A case of pagetoid squamous cell carcinoma in situ: Bowen’s disease of the glans penis requiring differentiation from extramammary Paget’s disease

Hiroki Furukawa, Hisayoshi Imanishi, Junko Sowa-Osako, Toshiyuki Ozawa, Takashi Hashimoto, Daisuke Tsuruta

Department of Dermatology, Osaka City University Graduate School of Medicine, Osaka, Japan

Corresponding author: Prof. Takashi Hashimoto, MD

Submission: 20.11.2020; Acceptance: 02.12.2020

DOI: 10.7241/ourd.20211.27

Cite this article: Furukawa H, Imanishi H, Sowa-Osako J, Ozawa T, Hashimoto T, Tsuruta D. A case of pagetoid squamous cell carcinoma in situ: Bowen’s disease of the glans penis requiring diff erentiation from extramammary Paget’s disease. Our Dermatol Online. 2021;12(1):90-91.

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An 84-year-old Japanese male visited us with a six-month history of an erosive lesion involving almost the entire glans penis (Fig. 1a), unresponsive to topical diflucortolone valerate. The past history included only surgery for a left hip dislocation. The family history revealed no skin cancer.

Figure 1: Clinical, MRI, and histopathological features in our case. (a) Clinical features of the lesion on the glans penis. (b) The results of MRI of the penile region. (c-d) Histopathological features under magnification: (c) 100× and (d) 400× (H&E).

All routine laboratory test results were within normal limits. MRI revealed neither subcutaneous invasion of the skin lesions (Fig. 1b) nor pelvic lymphadenopathy.

A skin biopsy revealed a thickened epidermis composed of tumor cells with disordered cell arrangement and inflammatory cell infiltration in the upper and middle dermis (Fig. 1c). There was no evidence of invasion of the tumor cells into the dermis. The entire epidermis was replaced by large pagetoid cells with clear, slightly basophilic cytoplasm, and intercellular bridges were present between the clear cells (Fig. 1d).

As the differential diagnoses of the intraepithelial neoplasia on the glans penis with a cellular morphology resembling Paget’s disease, which was found in our patient, we considered four diseases: primary extramammary Paget’s disease (EPD) [1], secondary EPD as epidermotropism of coexisting dermal or internal malignancies in the pelvis [2], malignant melanoma in situ [3], and squamous cell carcinoma (SCC) in situ (Bowen’s disease) [4]. SCC in situ (Bowen’s disease) confined to non-hair bearing genital areas is also referred to as erythroplasia of Queyrat.

We first excluded the possibility of malignant melanoma by epithelial morphology with intercellular bridges.

For the differentiation of the other three conditions, we performed immunohistochemical studies for cytokeratin-7 (CK-7) [1], CAM5.2 [2,3], and carcinoembryonic antigen (CEA) [4] as the markers for primary EPD, CK-20 [1] as the marker for secondary EPD, CK-5/6 [2] and p40 [5] as the markers for Bowen’s disease. The tumor cells in our patient were positive for CK-5/6 and p40 (Fig. 2) and negative for CK-7, CK-20, CAM5.2, and CEA (data not shown).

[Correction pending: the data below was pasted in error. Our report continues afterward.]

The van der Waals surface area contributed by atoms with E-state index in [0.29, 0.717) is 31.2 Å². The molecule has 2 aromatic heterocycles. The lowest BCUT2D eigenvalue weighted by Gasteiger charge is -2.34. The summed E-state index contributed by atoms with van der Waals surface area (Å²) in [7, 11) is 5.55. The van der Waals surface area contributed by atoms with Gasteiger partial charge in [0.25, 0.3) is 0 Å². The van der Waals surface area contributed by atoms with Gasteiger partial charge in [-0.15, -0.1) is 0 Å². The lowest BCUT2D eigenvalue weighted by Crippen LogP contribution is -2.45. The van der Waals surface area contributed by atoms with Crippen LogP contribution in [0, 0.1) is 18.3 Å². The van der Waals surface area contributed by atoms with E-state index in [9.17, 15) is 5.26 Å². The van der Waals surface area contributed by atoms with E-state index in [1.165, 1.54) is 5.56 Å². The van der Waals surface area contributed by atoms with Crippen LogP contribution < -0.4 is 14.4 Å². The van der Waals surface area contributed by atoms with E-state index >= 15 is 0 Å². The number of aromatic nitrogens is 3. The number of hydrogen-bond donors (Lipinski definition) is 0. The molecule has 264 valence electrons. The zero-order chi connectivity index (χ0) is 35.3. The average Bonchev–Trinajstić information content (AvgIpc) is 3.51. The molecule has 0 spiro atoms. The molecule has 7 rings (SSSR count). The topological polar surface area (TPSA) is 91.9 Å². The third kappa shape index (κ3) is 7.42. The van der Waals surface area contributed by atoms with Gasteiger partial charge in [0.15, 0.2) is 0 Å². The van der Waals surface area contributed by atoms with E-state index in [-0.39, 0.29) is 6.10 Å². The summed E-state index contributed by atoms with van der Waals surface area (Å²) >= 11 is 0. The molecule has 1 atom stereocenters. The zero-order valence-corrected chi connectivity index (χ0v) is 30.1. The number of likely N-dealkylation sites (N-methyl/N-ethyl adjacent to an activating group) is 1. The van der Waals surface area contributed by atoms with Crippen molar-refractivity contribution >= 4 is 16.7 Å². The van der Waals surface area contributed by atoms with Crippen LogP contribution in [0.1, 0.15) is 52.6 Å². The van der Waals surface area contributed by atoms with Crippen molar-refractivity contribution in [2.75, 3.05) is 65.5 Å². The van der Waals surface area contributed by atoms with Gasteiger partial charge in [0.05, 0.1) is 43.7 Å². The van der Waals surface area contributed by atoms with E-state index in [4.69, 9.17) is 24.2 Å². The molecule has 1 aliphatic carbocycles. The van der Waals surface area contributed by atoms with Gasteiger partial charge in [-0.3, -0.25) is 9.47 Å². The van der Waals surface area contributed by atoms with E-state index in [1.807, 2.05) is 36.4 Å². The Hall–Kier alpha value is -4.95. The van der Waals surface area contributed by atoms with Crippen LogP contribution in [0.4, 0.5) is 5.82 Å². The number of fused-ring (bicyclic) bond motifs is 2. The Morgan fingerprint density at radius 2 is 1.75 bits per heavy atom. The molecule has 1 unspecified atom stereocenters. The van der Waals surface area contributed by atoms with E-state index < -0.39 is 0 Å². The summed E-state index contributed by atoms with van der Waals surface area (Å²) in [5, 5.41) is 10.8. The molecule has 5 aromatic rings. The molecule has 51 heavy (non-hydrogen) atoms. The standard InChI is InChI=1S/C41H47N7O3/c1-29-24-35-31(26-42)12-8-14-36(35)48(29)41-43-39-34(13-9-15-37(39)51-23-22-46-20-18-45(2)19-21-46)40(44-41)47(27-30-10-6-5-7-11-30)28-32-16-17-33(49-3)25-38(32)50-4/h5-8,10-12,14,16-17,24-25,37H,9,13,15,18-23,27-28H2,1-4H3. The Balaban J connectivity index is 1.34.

Figure 2: The results of immunohistochemical studies. (a) Staining for CK-5/6 (magnification: 400×). (b) Staining for p40 (magnification: 400×).

The negative staining for CK-7, CAM5.2, and CEA excluded primary EPD. Although the negative staining for CK-20 cannot completely exclude secondary EPD [1], the clearly positive staining for CK-5/6 and p40 of the tumor cells led us to the final diagnosis of pagetoid SCC in situ (Bowen’s disease).

Because the lesions extended to the urethral meatus, to exclude invasion into the urethra, a urologist performed cystoscopy, which revealed no obvious neoplastic lesions in the urethra, bladder, or ureters. The corpus spongiosum and a portion of the urethra were resected according to the penile carcinoma protocol, although invasions into the dermis were not apparent. No recurrence was observed during a follow-up period of three years.

A literature survey revealed that our patient had been the seventh case of pagetoid Bowen’s disease found in a genital area.

The patient had provided written informed consent for publication.


The examination of the patient was conducted according to the principles of the Declaration of Helsinki.

The authors certify that they have obtained all appropriate patient consent forms, in which the patients gave their consent for images and other clinical information to be included in the journal. The patients understand that their names and initials will not be published and due effort will be made to conceal their identity, but that anonymity cannot be guaranteed.


1. Ohnishi T, Watanabe S. The use of cytokeratins 7 and 20 in the diagnosis of primary and secondary extramammary Paget's disease. Br J Dermatol. 2000;142:243-7.

2. Stefano C, Giuseppe del T, Romano M, Carmine A. Primary bilateral extramammary Paget's disease of the axillae:Another case of this strange disease. J Cutan Aesthet Surg. 2014;7:131-4.

3. Quinn AM, Sienko A, Basrawala Z, Campbell SC. Extramammary Paget disease of the scrotum with features of Bowen disease. Arch Pathol Lab Med. 2004;128:84-6.

4. Amin A, Griffith RC, Chaux A. Penile intraepithelial neoplasia with pagetoid features:report of an unusual variant mimicking Paget disease. Hum Pathol. 2014;45:889-92.

5. Gailey MP, Bellizzi AM. Immunohistochemistry for the novel markers glypican 3, PAX8, and p40 (?Np63) in squamous cell and urothelial carcinoma. Am J Clin Pathol. 2013;140:872-80.


Source of Support: Nil.

Conflict of Interest: None declared.

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